Sunday, April 29, 2012

Agongdian Reservoir Loop

There wasn't supposed to be a ride today - the weather forecast said a 70% chance of rain. After yesterday's thunder and lightning, I'd planned a swim at the gym. Woke late however to clear blue skies, so headed out. Haven't fixed the broken spoke on my Kona yet, so dusted off the road bike.

I have a bit of trouble doing pleasure rides on this bike as H.G. Wells described best:

I came out for exercise, gentle exercise, and to notice the scenery and to botanise. And no sooner do I get on that accursed machine than off I go hammer and tongs; I never look to right or left, never notice a flower, never see a view - get hot, juicy, red - like a grilled chop. Get me on that machine and I have to go. I go scorching along the road, and cursing aloud at myself for doing it. ~H.G. Wells, The Wheels of Chance

First ride with my new 50/34 compact crankset.

Earlier in the week, I'd planned a weekend ride out to Cock’s Comb Mountain for a hike, but the thought of starting a 200m hike just before noon made me change my mind. I therefore dedicate today's ride to Bruce Lee who said Be Like Water ( and follow the path of least resistance? )

Started the ride at Ciatou Sugar Refinery MRT station and headed east for around 25min. to Yanchiao and the Agongdian Reservoir bike path. It's best to do this ride counter-clockwise, as there are a couple of very short, but brutally steep, climbs that are easier in this direction.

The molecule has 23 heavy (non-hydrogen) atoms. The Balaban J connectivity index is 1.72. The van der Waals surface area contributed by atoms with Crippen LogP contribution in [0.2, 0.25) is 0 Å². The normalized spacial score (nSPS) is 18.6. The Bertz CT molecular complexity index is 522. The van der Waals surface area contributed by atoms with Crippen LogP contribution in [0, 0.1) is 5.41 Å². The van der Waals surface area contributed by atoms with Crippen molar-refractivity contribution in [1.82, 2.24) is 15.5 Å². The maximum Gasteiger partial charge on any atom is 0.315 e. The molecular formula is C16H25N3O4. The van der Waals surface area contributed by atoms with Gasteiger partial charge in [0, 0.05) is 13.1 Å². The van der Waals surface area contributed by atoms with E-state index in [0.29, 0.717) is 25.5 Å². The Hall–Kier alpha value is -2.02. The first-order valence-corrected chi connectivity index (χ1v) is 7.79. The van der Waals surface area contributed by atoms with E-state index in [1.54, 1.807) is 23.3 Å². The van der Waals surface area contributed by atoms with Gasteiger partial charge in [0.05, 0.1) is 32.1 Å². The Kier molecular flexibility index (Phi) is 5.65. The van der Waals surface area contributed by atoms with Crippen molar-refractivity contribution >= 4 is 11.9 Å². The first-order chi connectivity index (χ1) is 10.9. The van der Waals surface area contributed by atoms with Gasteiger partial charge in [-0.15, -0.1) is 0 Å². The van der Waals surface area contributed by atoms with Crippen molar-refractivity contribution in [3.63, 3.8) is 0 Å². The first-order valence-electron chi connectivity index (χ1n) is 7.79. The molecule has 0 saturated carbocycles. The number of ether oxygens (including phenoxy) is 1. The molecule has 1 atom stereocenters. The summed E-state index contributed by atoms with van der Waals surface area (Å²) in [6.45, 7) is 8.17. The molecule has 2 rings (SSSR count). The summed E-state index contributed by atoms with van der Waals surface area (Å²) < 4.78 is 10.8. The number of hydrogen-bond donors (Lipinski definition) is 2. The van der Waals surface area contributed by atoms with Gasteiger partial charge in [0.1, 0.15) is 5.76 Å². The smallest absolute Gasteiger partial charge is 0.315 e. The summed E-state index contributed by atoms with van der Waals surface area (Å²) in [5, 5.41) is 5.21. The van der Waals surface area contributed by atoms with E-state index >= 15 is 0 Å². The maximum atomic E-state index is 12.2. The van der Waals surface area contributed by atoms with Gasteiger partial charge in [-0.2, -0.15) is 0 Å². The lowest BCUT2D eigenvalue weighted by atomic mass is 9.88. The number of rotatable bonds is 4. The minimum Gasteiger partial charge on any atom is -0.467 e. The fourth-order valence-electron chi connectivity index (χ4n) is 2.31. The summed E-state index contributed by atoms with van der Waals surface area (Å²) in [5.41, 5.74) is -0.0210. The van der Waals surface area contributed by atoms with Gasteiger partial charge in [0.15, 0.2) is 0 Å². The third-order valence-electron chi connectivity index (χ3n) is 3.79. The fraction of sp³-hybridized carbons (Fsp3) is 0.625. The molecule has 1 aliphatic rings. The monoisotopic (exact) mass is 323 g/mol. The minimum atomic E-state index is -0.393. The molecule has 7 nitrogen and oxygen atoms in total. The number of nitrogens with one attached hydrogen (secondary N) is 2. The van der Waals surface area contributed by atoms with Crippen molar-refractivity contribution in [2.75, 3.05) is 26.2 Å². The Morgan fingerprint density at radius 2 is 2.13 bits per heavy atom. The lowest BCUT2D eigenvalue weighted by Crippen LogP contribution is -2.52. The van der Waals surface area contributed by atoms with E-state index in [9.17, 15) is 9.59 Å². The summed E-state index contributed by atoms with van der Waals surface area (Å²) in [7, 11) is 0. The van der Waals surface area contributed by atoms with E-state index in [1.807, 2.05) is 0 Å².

The loop around the reservoir is only about 7km, but a nice escape from the sounds of cars and scooters. Also has a couple of suspension bridges thrown in.

After finishing the loop around the reservoir, it was time to head back the way I came. I have a fairly strong aversion to out-and-back rides - guess it comes from the limited choices I had for road rides as a lad in my home town: ride 20 miles north of town and back or 20 miles south of town and back.

I saw a fellow on a bike exit a little side road that followed alongside a canal. He said it would take me to Gangshan, just north of Ciatao, so I was off to explore. Turned out to be a very good choice.

A 10 minute blast south from Ciaotao on Highway 1 brought me to the Nantze Industrial District. The name alone should give you a pretty strong mental image of the place. Nantze is in fact an offence to every sense but one, as the high concentration of workers from Vietnam, Philippines and Thailand make it a culinary paradise in the middle of a wasteland. Stopped by my favorite Thai hole-in-the-wall for lunch.

Pictures of the king and queen on the walls, Thai whiskey and beer, Karaoke machine and heaping plates of cheap Thai food. Heaven! Was pretty quiet today due to being the last weekend before payday.

Ride Summary:  30km total
Ciaotou MRT to Agongdian Reservoir :  9km
Loop of Reservoir:  6km
Reservoir to Nantze : 15km

See this ride on Bikemap:  Agongdian Reservoir

Friday, April 27, 2012

Hit and Run!

Saw a scary video today on YouTube of a hit-and-run accident in Berkeley, California. (2:35)

This is the type of accident I fear the most in Taiwan - hit from behind, while riding where I should be. There's just nothing you can do about it.

A cycling friend of mine has been hit twice from behind by scooters in Kaohiung; though neither of them tried to flee the scene.

The pair of cyclists who got hit in this video took an unbelievable amount of abuse in the comments section because they blew a couple of stop signs. The thinly veiled anger many drivers have toward cyclists always amazes me; how dare cyclists make nuisances of themselves on THEIR roads.

Wednesday, April 25, 2012

I Need a New Bike

I think I need a new bike. Well maybe not need, but would like a new bike. No, I need a new bike.
I have three bikes now and each has its purpose: